in Training / Features

China's aviation training can boost its growth in Africa

Posted 22 May 2017 · Add Comment

Chinese overtures to the burgeoning African aviation industry are continuing, as Oscar Nkala reports.

The Chinese Government has announced that it will this year start training up to 500 African civil aviation personnel in China annually as part of broader efforts to further stimulate growth in the continent’s fast-expanding air transport industry.
According to Shu Limei, a commercial counsellor for Africa in the Guangdong Province, the programme marks the implementation phase of the Forum on China-Africa Cooperation (FOCAC) Johannesburg action plan for 2016-2018, an aviation
development blueprint adopted in December 2010.
“We wish to help Africa in dealing with challenges such as lack of training opportunities for aviation personnel, poor airport infrastructure and lack of financing for airlines,” Limei said.
“Aviation is one of the major areas of cooperation in infrastructure and personnel capacity development between Africa and China.”
Apart from growing the African aviation industry, the Chinese training programme seeks to help Beijing consolidate both civilian and military aircraft sales into the African region, while reaping the benefits of the expanding passenger flight volumes each way.
According to recent figures from FOCAC, at least 73.8 million Africans visited China in 2014, up from just 14 million in 2004.
China hopes the training of African aviation professionals will help consolidate the 12 aviation cooperation agreements it has already signed with African countries.
Beijing is also searching for more direct flight opportunities to Africa for Chinese airlines after gaining footholds in Ethiopia, South Africa, Kenya and Mauritius in the past few years.
Due to its growing influence on the regional aviation sector, China has also signed airworthiness contracts with nine African states.
Since 2000, the Aviation Industry Corporation of China (AVIC) has delivered 14 Xian MA-60 turboprop-powered airliners to eight African countries, including the Republic of the Congo, Zimbabwe, Cameroon, Burundi and Eritrea.
Zambia, Djibouti and Eritrea also operate military variants of the Xian MA-60 and at least seven African countries have also acquired military and civilian variants of the twin-engined Harbin Y-12 turboprop utility aircraft, which is built by Chinese aircraft maker Harbin Aircraft Industry Group (HAIG).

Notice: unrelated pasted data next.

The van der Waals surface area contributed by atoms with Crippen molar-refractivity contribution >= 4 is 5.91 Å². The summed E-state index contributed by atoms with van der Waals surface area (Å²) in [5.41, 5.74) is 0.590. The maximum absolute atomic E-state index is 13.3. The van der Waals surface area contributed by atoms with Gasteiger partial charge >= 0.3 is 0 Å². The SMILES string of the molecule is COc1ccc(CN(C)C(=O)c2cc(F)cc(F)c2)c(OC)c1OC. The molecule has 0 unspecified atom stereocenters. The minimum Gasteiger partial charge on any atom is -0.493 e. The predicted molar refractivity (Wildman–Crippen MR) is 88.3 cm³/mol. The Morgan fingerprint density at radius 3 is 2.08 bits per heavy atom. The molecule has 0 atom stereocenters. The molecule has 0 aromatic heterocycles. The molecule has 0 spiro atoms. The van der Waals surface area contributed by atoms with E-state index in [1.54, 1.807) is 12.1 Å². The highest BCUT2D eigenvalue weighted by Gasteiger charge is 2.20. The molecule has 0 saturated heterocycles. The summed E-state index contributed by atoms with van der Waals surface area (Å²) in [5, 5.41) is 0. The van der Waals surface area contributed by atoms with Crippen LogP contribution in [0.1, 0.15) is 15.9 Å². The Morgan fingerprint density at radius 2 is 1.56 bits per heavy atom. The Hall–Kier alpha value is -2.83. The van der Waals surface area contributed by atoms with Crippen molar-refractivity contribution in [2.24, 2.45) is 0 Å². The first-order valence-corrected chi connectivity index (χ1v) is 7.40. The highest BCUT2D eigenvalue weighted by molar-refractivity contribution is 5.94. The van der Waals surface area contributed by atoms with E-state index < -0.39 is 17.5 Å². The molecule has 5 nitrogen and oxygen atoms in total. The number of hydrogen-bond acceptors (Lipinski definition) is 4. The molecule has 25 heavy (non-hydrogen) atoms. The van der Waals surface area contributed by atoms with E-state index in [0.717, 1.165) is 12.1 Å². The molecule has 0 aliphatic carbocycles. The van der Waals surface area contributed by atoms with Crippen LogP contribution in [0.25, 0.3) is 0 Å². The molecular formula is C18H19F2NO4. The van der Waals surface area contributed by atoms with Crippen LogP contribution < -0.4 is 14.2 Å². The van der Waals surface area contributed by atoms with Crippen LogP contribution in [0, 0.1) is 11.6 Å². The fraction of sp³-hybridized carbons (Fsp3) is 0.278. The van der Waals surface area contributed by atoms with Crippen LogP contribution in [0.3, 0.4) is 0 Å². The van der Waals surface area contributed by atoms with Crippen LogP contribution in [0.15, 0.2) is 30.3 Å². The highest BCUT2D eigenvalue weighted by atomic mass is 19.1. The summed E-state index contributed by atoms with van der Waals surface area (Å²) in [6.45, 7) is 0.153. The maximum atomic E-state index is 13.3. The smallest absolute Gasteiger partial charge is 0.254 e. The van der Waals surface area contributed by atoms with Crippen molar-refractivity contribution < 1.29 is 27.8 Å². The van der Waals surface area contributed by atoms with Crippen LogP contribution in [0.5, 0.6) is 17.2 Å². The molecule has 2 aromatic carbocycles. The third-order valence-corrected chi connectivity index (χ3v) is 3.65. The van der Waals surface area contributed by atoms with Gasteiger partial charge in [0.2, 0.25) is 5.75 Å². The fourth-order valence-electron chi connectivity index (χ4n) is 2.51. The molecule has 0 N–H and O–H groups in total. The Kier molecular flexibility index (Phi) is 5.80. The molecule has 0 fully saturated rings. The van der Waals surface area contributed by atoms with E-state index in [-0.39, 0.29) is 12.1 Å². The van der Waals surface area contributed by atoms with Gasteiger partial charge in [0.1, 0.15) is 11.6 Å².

The Chinese Government also hopes to use the expanding aviation relationship with Africa to market new aircraft models, such as the Comac ARJ-21 ‘Xiangfeng’, which is manufactured by the Commercial Aircraft Corporation of China (CACC).
More African countries have expressed interest in the low-cost, twin-engined regional jet, although only the Republic of the Congo has a confirmed order for three.
In 2014, the Chinese Government consolidated its dominance of the African civil aviation market by establishing the first AVIC regional technical centre in Tanzania. Apart from spare parts and accessories, the centre provides after-sales support and maintenance, repair and overhaul (MRO) services for MA-60 and AJR21 aircraft.
A second AVIC facility that will provide spares, accessories and repairs for MA-60, Y-12 and AJR-21 aircraft is set to opened in the Republic of the Congo by the end of 2018.
According to the (FOCAC) Johannesburg action plan for 2016-2018, Beijing will help Africa establish trans-national aviation networks to link African countries,
enhance coordination in aviation safety standards and offer specialised training programmes.
China also wants to help African countries improve their aviation infrastructure, provide support for the operation of joint venture airlines, as well as strengthen human capacity building and technology transfers to African airlines.
In the long-term, China also plans to establish a China-Africa civil aviation school in Africa.
 

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